"what the heck is oladi?" i hear you asking. well, it's in the pancake family. it's like a small, thick, lightly leavened blini, and a blini is like a crepe. oladi, like much russian cuisine, are an inexact science... more of an art, i suppose. you mess around with it, get the hang of it, and after a few failures, it just clicks and you get it. in fact, there's a russian saying, "the first blini is always a lump," (по-русски: "первый блин всегда комом") meaning practice makes perfect, or if at first you don't succeed, try, try again.
so, away we go. ingredients (based on this recipe):
- 1 egg
- 2 cups (1 pint, or .5 liter) unflavored unsweetened kefir, available at a whole foods or wegman's type store; you can also use buttermilk or plain yogurt if you don't have kefir. you could even dilute some sour cream with milk... any sort of thick/fermented milk product will do.
- 4 tbsp sugar (or more if you want sweeter, more desserty oladi)
- pinch of salt
- 10 tbsp flour, to start
- 1 tsp baking soda, plus some vinegar
next, whisk in the flour. you want it to be the consistency of thin sour cream. if it's too thin, add more flour by the tablespoon, whisking after each addition. i think i ended up having like 15 tablespoons or something in my batter. but start with 10: you can always add an ingredient, but you can't take it out.
now, at this point the original recipe said put a teaspoon of soda into a tablespoon, fill the tablespoon with vinegar, and mix into the batter. but i think if you just pour the soda into the batter, and before you mix it in, pour on 2 teaspoons of vinegar, and then mix it in. you're just trying to get some leavening in there. other recipes call for yeast, but this is easier. especially since i usually don't keep yeast around.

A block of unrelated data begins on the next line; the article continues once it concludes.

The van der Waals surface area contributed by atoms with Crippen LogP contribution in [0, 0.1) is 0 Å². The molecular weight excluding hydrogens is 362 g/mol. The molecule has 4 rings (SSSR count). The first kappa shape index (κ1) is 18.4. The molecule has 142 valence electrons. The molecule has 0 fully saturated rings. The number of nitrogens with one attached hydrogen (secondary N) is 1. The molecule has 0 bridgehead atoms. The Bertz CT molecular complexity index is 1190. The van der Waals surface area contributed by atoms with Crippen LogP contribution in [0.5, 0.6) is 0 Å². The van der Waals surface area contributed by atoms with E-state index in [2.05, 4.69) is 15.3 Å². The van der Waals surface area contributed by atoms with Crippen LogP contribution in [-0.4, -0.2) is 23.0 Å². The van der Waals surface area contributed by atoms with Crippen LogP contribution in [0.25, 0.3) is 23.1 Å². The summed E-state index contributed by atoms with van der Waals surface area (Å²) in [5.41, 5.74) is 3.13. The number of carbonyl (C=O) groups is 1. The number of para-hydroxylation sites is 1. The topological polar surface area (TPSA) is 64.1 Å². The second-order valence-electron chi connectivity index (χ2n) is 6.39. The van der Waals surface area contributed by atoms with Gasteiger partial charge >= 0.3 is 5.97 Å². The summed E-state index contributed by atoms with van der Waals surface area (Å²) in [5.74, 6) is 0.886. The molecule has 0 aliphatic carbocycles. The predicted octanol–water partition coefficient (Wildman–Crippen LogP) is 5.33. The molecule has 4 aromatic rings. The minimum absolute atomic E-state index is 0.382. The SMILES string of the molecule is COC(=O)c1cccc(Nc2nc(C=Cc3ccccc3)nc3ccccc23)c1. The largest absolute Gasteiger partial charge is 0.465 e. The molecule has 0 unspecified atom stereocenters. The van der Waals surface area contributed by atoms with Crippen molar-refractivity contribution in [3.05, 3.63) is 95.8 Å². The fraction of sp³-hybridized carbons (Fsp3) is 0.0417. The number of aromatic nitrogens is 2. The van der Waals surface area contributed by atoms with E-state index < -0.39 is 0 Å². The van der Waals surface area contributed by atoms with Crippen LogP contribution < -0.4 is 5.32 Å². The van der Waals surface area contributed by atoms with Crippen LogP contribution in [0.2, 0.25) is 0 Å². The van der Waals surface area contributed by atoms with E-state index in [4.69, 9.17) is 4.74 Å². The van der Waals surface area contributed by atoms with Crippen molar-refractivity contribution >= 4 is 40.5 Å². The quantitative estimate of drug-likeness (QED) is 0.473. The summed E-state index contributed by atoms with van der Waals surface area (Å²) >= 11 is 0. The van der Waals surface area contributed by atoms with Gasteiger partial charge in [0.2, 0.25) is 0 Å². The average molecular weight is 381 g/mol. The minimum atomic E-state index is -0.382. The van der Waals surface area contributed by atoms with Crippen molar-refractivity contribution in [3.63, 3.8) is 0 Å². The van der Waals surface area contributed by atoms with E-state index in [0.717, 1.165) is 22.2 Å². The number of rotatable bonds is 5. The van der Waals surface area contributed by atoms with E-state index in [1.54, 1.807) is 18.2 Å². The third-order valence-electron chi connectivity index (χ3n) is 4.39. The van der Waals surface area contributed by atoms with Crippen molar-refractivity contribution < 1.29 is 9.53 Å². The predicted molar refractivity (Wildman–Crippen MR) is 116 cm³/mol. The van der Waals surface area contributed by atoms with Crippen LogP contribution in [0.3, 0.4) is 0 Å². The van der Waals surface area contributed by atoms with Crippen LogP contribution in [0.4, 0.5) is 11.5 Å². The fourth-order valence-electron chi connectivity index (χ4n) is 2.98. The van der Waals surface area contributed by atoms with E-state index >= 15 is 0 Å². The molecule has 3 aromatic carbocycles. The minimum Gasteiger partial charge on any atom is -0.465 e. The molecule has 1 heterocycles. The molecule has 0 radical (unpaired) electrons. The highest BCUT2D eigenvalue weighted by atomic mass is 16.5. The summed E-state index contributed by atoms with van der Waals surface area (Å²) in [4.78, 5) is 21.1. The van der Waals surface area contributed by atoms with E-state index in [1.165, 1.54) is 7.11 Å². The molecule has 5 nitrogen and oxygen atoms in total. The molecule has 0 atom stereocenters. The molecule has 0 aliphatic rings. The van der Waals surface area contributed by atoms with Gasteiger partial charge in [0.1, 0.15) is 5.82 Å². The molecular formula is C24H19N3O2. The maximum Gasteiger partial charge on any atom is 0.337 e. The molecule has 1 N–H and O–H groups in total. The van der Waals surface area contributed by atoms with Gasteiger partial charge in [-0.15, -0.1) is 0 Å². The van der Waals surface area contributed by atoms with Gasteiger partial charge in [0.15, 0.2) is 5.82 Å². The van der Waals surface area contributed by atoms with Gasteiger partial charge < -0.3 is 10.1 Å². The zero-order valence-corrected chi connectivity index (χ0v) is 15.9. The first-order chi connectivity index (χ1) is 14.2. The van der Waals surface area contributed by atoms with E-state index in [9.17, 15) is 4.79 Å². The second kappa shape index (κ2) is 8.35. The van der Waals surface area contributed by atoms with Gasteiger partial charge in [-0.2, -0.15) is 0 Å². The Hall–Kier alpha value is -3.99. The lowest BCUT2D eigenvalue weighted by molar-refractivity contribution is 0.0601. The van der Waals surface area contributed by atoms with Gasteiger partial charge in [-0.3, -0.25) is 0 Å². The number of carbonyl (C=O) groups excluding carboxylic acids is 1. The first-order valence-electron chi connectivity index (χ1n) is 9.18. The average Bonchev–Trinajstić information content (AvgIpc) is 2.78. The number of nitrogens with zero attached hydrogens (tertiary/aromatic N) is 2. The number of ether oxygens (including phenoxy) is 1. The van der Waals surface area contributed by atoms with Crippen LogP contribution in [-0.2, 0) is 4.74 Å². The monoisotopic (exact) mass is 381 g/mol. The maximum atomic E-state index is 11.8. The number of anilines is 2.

here's what my final batter looked like:
to cook these bad boys up, heat 5-6 tablespoons in a heavy skillet (i used our cast iron one, i think), over medium heat. the amount of oil is approximate; you just need enough to cover the bottom of the skillet, because you'll be frying these.
once the oil is hot, use a 1/4 cup measuring cup to ladle the batter into the pan. you want them to be about 2-3 inches in diameter, and you can do a few at a time, like so:
(sorry for the bad lighting- i was concentrating on not burning them or getting splattered with hot oil. no time to check the flash.)
fry them for about 2 minutes, then flip and fry on the other side for two minutes. make sure you have enough oil in the pan after each batch. these guys soak up a lot of it, so you'll most likely need to add more to make sure the bottom of the pan is covered.
i guarantee you'll burn your first one, so just get it out of the way so you can go on to rock the oladi. see, here's what they're supposed to look like (from tasterussian.com):
and here's my first batch:
pretty bad, i know. (actually, the burnt-ness doesn't mar the taste too terribly bad. they're still edible, just not as good as they should be.)
but, here's how some the rest turned out (most had been gobbled up by this point):
and here's a close up of the one with jam on it:
pretty darn good. serve them with sour cream and jam (cherry preferably, but raspberry or strawberry is good too). we were out of sour cream, so we just put jam on them, like the one on top. you could also serve them with something savory if you wished, and they'd make a good side dish to eggs and bacon. as you can see, they're generally a breakfast thing, but are fabulous as a dessert too.
cheers, to international law review and international treats!